Kamesburgh Gardens — History

Kamesburgh Gardens is one of the most famous sites in Melbourne. Home to a vast array of imported floral displays, the gardens and glorious mansio have a rich and vibrant history, dating back to the 19th century. Serendipity adore the striking aesthetic of the colonial architecture and lush green hues of the perfectly maintained garden beds.

The seaside suburb of Brighton first came into being in the middle of the 19th century, when propertier Henry Dendy purchased 5,120 acres of Port Phillip Land. When the town was surveyed in 1841, it was defined by the crescent-shaped street layout which remains today, and subdivided allotments offered for sale. The area soon became “the Brighton Estate”, and Dendy’s site for his own home was named “Brighton park”. The original boundary streets:  North Road, East Boundary Road and South Road still stand today.

The Kamesburgh Mansion, or Anzac Hostel, residing in the beautiful surrounds of the historic Kamesburgh Gardens, dates back to 1873. Architect Lloyd Tayler built the stunning old house for William Kerr Thompson, who lived there until 1886. The property was eventually placed in the hands of the Repatriation Department for the care of severely incapacitated soldiers after the war, thanks to a generous donation of ₤25,000 from a wealthy local family. From the end of the 19th century to the late 1920s the mansion operated as a healthcare centre. On the 5th of July, 1919, Anzac Hostel, opened to care for wounded soldiers, with a capacity of twenty-five beds and employing seven nurses. Until 1995, when the hostel closed its doors, the Australian Red Cross Society operated out of the grand old Victorian building, offering medical treatment and amenities.

At Serendipity we just love the sweeping lawns, leading up to this majestic old building. Kamesburgh is named after the Scottish seaside resort town on the Island of Bute. The original building had forty rooms, including nineteen bedrooms. A local artist, Charles Stewart Patterson, painted exquisite floral designs on the ceilings of all the main bedroom, opening out onto the west veranda. When entering the mansion through the main hall you’ll see an original grand staircase, an incredible 35 feet long.

The history of the grounds at Kamesburgh are equally intriguing. The gardens host a rich collection of tree species popular during the 19th century, making you feel like you’ve travelled back in time to an era of spectacular English garden displays. Serendipity appreciates the ancient floral specimens and the fantastic care and attention to detail that goes into maintaining such a special garden. Unique to Kamesburgh is the extensive orchard, offering seasonal produce like peaches, plums, locquats, quince, pears, apples and citrus trees.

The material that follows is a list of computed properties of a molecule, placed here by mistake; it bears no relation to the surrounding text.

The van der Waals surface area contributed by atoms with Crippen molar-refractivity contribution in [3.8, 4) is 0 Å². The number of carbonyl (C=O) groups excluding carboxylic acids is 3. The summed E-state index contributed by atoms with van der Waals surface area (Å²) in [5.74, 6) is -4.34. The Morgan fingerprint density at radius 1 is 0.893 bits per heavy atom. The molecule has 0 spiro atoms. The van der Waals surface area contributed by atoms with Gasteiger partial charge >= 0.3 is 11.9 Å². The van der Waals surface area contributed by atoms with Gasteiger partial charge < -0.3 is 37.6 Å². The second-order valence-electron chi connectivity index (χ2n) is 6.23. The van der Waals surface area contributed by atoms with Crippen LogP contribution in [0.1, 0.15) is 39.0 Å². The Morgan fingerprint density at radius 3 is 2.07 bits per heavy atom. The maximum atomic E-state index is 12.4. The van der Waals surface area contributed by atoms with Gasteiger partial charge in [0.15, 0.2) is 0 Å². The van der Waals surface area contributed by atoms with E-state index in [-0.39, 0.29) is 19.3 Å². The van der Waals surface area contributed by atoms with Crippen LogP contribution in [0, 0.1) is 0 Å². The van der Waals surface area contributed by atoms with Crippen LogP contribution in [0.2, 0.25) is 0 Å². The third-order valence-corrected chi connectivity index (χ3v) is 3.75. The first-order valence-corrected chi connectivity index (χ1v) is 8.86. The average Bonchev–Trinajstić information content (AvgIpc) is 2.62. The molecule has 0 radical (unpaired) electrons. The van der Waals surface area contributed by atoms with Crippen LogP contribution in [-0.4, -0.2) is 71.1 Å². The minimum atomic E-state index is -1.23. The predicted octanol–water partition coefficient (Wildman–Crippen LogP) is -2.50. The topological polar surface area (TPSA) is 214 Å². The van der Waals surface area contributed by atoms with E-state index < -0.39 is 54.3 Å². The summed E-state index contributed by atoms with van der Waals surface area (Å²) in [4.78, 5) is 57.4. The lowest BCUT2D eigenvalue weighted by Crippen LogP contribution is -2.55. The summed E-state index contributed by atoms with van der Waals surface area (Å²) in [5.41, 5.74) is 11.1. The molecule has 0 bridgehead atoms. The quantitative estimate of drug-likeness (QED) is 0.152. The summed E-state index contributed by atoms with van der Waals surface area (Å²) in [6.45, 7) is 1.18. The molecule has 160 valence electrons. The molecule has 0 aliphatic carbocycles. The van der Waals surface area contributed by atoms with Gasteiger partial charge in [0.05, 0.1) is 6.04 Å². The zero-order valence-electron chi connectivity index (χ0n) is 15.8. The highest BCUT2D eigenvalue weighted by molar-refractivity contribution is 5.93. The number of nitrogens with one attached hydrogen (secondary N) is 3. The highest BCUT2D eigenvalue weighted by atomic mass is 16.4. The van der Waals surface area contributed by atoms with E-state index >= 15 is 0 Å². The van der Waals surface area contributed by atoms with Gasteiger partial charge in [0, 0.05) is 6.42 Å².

This Heritage listed property is ideal for anyone looking for traditional elegance and glamour. The original gate and fence are still intact and provide a frame from the street to view the magnificent mansion. Along North Road is a mature avenue of trees, complementing the distinguished atmosphere of the gardens and mansion. The drive, also an original feature of the vast property, invites guests into the house through a sweeping trail from the street. Entering through the ornamental iron gates, fixed in iconic Melbourne bluestone, the sloping green lawns glimmer in the sunlight. Planted with a large and vast collection of ornamental trees and shrubs, based on the original landscaping of the 19th century the neat garden beds draw visitors across the manicured grass to the grand old building. From the drive a good view is obtained of the lower part of the lawn, which is dotted with specimen trees, and diversified with neatly-designed flower beds.


Surrounded by lush gardens, the sandstone mansion is one of the Bayside’s most breathtaking features. The property is located conveniently close to transport, main roads and plenty of car parks. Incredibly, despite its location, the gardens have acquired a secluded, quiet and peaceful atmosphere. At Serendipity we love the private and isolated feel that this location provides. You truly do get the best of both worlds, with the convenience of an easy to get to spot, and the peaceful tranquility of the Kamesburgh Gardens.

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